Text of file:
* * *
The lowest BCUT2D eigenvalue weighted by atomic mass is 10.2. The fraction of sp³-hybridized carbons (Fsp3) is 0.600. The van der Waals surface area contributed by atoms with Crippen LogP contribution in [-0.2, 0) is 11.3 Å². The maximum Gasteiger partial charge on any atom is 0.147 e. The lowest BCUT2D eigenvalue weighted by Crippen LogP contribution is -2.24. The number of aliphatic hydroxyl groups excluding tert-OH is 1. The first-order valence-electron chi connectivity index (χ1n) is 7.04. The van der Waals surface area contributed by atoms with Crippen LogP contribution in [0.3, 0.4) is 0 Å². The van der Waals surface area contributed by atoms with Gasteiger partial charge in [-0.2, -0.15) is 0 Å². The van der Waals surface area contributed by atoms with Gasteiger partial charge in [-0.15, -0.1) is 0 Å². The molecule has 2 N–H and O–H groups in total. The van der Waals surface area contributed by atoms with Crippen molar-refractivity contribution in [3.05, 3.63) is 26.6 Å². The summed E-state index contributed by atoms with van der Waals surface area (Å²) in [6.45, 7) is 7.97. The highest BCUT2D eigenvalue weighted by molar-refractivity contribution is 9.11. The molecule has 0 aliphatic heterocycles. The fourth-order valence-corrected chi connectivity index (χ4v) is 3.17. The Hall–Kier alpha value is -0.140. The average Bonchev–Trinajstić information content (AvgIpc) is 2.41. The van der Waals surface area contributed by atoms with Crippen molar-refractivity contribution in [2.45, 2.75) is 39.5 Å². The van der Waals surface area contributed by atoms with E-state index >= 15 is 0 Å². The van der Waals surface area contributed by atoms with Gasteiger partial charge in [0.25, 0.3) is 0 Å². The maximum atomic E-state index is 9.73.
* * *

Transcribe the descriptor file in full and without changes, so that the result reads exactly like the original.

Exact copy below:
The lowest BCUT2D eigenvalue weighted by atomic mass is 10.2. The fraction of sp³-hybridized carbons (Fsp3) is 0.600. The van der Waals surface area contributed by atoms with Crippen LogP contribution in [-0.2, 0) is 11.3 Å². The maximum Gasteiger partial charge on any atom is 0.147 e. The lowest BCUT2D eigenvalue weighted by Crippen LogP contribution is -2.24. The number of aliphatic hydroxyl groups excluding tert-OH is 1. The first-order valence-electron chi connectivity index (χ1n) is 7.04. The van der Waals surface area contributed by atoms with Crippen LogP contribution in [0.3, 0.4) is 0 Å². The van der Waals surface area contributed by atoms with Gasteiger partial charge in [-0.2, -0.15) is 0 Å². The van der Waals surface area contributed by atoms with Gasteiger partial charge in [-0.15, -0.1) is 0 Å². The molecule has 2 N–H and O–H groups in total. The van der Waals surface area contributed by atoms with Crippen molar-refractivity contribution in [3.05, 3.63) is 26.6 Å². The summed E-state index contributed by atoms with van der Waals surface area (Å²) in [6.45, 7) is 7.97. The highest BCUT2D eigenvalue weighted by molar-refractivity contribution is 9.11. The molecule has 0 aliphatic heterocycles. The fourth-order valence-corrected chi connectivity index (χ4v) is 3.17. The Hall–Kier alpha value is -0.140. The average Bonchev–Trinajstić information content (AvgIpc) is 2.41. The van der Waals surface area contributed by atoms with Crippen molar-refractivity contribution in [2.45, 2.75) is 39.5 Å². The van der Waals surface area contributed by atoms with E-state index >= 15 is 0 Å². The van der Waals surface area contributed by atoms with Gasteiger partial charge in [0.25, 0.3) is 0 Å². The maximum atomic E-state index is 9.73.